[Ed. Note: Jim Rickards’ latest New York Times bestseller, The Road to Ruin: The Global Elites’ Secret Plan for the Next Financial Crisis, is out now. Learn how to score your free copy here. This vital book transcends geopolitics and media bias to prepare you for the next crisis in the looming ice-nine lockdown.]
In the world of geopolitics, broadly defined to include defense, military, intelligence, diplomacy and various the aspects of statecraft in the international arena often intersect with the world of global capital markets. The sphere of global capital markets include stock, bonds, derivatives, gold, commodities, foreign exchange, etc. These those two worlds are not completely independent, and often converge.
The point of intersection is getting larger, as are the flashpoints. Think of it as two circles that start out apart. They get closer and closer. Well, suddenly they come together and there’s an intersection. They keep converging and the intersection gets larger. It’s actually difficult to think of an international economic issue that doesn’t have a geopolitical aspect and vice versa.
It is difficult to think of a major geopolitical issue that doesn’t have some economic or financial aspect to it. It’s important recognize that these are not completely separated worlds. These are two worlds that are converging where you cannot understand one without the other.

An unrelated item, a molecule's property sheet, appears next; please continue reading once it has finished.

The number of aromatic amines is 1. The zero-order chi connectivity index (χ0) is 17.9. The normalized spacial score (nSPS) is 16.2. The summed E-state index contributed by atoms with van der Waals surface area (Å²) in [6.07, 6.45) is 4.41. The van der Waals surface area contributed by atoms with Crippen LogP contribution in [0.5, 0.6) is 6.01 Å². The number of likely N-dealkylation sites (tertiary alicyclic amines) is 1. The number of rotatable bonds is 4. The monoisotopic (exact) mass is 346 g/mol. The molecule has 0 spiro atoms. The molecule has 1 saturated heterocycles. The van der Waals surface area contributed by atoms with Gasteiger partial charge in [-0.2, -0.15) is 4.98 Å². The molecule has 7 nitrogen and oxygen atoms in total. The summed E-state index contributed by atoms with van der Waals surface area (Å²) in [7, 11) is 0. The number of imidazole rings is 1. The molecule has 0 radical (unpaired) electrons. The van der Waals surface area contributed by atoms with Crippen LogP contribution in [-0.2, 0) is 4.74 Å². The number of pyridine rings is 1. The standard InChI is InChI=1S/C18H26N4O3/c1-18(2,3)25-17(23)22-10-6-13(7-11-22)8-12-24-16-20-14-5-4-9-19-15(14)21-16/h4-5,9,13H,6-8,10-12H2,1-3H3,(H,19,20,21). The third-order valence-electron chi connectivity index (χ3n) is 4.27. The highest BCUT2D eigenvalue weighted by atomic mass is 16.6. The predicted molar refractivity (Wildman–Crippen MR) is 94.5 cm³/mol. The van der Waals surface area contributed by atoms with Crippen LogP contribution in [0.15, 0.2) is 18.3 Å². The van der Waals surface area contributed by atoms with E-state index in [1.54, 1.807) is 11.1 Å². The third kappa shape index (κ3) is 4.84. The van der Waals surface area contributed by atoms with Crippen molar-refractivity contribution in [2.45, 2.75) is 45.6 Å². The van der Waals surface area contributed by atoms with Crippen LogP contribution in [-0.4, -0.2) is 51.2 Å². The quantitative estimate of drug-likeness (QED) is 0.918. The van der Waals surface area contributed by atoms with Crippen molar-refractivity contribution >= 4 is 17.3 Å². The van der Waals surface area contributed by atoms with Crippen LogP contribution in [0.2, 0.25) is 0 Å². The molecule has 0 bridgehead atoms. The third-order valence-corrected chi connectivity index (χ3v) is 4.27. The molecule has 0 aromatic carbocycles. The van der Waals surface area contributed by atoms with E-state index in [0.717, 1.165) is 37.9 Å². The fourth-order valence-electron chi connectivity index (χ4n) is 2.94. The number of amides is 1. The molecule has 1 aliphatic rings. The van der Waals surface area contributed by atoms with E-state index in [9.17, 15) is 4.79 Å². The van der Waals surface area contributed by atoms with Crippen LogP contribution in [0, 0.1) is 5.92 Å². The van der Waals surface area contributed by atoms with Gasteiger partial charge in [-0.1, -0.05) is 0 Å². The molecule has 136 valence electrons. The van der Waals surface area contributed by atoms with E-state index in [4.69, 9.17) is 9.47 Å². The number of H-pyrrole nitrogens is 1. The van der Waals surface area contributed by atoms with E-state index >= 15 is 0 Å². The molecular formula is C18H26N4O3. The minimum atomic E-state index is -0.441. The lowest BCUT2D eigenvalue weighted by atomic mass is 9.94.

The first thing is the number of hot spots in the world is growing. That means the potential for conflict and war, where a situation is sufficiently dangerous enough that you could not rule out a war. These threats include a shooting war with China, a military theatre with multiple dimensions from the battle space, a possible cyber war, or even a financial war.
As I have written about prior, geopolitics and China have these regional convergences that continue to grow (CLICK HERE for prior further geopolitical analysis on China).
The South China Sea is an area of great importance. When just looking at the geographical area you’ll see two things. First, it’s a huge space. Second, it’s surrounded by 6 countries, all of which have some claim on it, except for one. China claims, “We own the whole thing.” They maintain a claim to the entire South China Sea. That means they’ve got potential confrontations with all the other states around it.